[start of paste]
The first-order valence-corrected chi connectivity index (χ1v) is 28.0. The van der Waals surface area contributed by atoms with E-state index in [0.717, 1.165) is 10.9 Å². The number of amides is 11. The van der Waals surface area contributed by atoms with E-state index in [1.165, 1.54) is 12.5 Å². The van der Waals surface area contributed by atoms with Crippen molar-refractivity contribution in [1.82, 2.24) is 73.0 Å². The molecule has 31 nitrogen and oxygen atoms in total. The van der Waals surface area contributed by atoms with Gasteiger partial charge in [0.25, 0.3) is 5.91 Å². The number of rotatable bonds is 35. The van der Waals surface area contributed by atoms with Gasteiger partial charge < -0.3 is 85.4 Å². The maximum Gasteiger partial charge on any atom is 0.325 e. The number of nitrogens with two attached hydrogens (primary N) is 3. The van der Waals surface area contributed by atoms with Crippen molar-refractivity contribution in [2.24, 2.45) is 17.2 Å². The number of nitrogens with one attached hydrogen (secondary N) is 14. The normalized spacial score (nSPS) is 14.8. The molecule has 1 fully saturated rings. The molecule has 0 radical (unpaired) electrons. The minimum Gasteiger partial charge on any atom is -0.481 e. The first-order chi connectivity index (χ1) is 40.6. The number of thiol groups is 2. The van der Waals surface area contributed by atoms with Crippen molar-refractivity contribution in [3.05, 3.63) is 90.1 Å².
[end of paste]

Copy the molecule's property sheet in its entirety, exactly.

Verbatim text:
The first-order valence-corrected chi connectivity index (χ1v) is 28.0. The van der Waals surface area contributed by atoms with E-state index in [0.717, 1.165) is 10.9 Å². The number of amides is 11. The van der Waals surface area contributed by atoms with E-state index in [1.165, 1.54) is 12.5 Å². The van der Waals surface area contributed by atoms with Crippen molar-refractivity contribution in [1.82, 2.24) is 73.0 Å². The molecule has 31 nitrogen and oxygen atoms in total. The van der Waals surface area contributed by atoms with Gasteiger partial charge in [0.25, 0.3) is 5.91 Å². The number of rotatable bonds is 35. The van der Waals surface area contributed by atoms with Gasteiger partial charge < -0.3 is 85.4 Å². The maximum Gasteiger partial charge on any atom is 0.325 e. The number of nitrogens with two attached hydrogens (primary N) is 3. The van der Waals surface area contributed by atoms with Crippen molar-refractivity contribution in [2.24, 2.45) is 17.2 Å². The number of nitrogens with one attached hydrogen (secondary N) is 14. The normalized spacial score (nSPS) is 14.8. The molecule has 1 fully saturated rings. The molecule has 0 radical (unpaired) electrons. The minimum Gasteiger partial charge on any atom is -0.481 e. The first-order chi connectivity index (χ1) is 40.6. The number of thiol groups is 2. The van der Waals surface area contributed by atoms with Crippen molar-refractivity contribution in [3.05, 3.63) is 90.1 Å².